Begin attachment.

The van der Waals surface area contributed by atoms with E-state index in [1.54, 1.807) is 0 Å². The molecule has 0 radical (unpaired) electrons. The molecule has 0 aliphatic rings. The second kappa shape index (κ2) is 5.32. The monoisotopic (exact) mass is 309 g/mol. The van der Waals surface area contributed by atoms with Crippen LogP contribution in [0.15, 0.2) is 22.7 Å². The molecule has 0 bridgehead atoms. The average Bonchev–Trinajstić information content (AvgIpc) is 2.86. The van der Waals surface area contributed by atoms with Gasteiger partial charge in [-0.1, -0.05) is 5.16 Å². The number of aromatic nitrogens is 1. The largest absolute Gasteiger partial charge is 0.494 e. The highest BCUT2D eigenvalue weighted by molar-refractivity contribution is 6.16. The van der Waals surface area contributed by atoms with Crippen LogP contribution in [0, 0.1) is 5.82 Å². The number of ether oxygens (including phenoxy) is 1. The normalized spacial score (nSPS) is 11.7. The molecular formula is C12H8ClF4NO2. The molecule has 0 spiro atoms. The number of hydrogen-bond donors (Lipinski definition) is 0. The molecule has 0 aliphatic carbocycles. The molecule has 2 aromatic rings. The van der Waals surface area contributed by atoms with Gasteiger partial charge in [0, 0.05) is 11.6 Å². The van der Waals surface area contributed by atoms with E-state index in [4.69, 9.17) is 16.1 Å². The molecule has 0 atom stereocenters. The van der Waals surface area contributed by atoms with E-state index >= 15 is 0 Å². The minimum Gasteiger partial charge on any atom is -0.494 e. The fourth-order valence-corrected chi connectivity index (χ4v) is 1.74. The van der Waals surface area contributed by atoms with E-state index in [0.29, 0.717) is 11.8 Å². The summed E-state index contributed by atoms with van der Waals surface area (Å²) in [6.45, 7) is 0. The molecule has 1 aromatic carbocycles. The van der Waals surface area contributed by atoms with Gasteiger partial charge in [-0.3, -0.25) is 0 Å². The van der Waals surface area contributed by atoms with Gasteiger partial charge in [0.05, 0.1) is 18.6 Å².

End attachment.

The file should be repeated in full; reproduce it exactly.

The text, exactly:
The van der Waals surface area contributed by atoms with E-state index in [1.54, 1.807) is 0 Å². The molecule has 0 radical (unpaired) electrons. The molecule has 0 aliphatic rings. The second kappa shape index (κ2) is 5.32. The monoisotopic (exact) mass is 309 g/mol. The van der Waals surface area contributed by atoms with Crippen LogP contribution in [0.15, 0.2) is 22.7 Å². The molecule has 0 bridgehead atoms. The average Bonchev–Trinajstić information content (AvgIpc) is 2.86. The van der Waals surface area contributed by atoms with Gasteiger partial charge in [-0.1, -0.05) is 5.16 Å². The number of aromatic nitrogens is 1. The largest absolute Gasteiger partial charge is 0.494 e. The highest BCUT2D eigenvalue weighted by molar-refractivity contribution is 6.16. The van der Waals surface area contributed by atoms with Crippen LogP contribution in [0, 0.1) is 5.82 Å². The number of ether oxygens (including phenoxy) is 1. The normalized spacial score (nSPS) is 11.7. The molecular formula is C12H8ClF4NO2. The molecule has 0 spiro atoms. The number of hydrogen-bond donors (Lipinski definition) is 0. The molecule has 0 aliphatic carbocycles. The molecule has 2 aromatic rings. The van der Waals surface area contributed by atoms with Gasteiger partial charge in [0, 0.05) is 11.6 Å². The van der Waals surface area contributed by atoms with E-state index in [4.69, 9.17) is 16.1 Å². The molecule has 0 atom stereocenters. The van der Waals surface area contributed by atoms with E-state index >= 15 is 0 Å². The minimum Gasteiger partial charge on any atom is -0.494 e. The fourth-order valence-corrected chi connectivity index (χ4v) is 1.74. The van der Waals surface area contributed by atoms with E-state index in [0.29, 0.717) is 11.8 Å². The summed E-state index contributed by atoms with van der Waals surface area (Å²) in [6.45, 7) is 0. The molecule has 1 aromatic carbocycles. The van der Waals surface area contributed by atoms with Gasteiger partial charge in [-0.3, -0.25) is 0 Å². The van der Waals surface area contributed by atoms with Gasteiger partial charge in [0.05, 0.1) is 18.6 Å².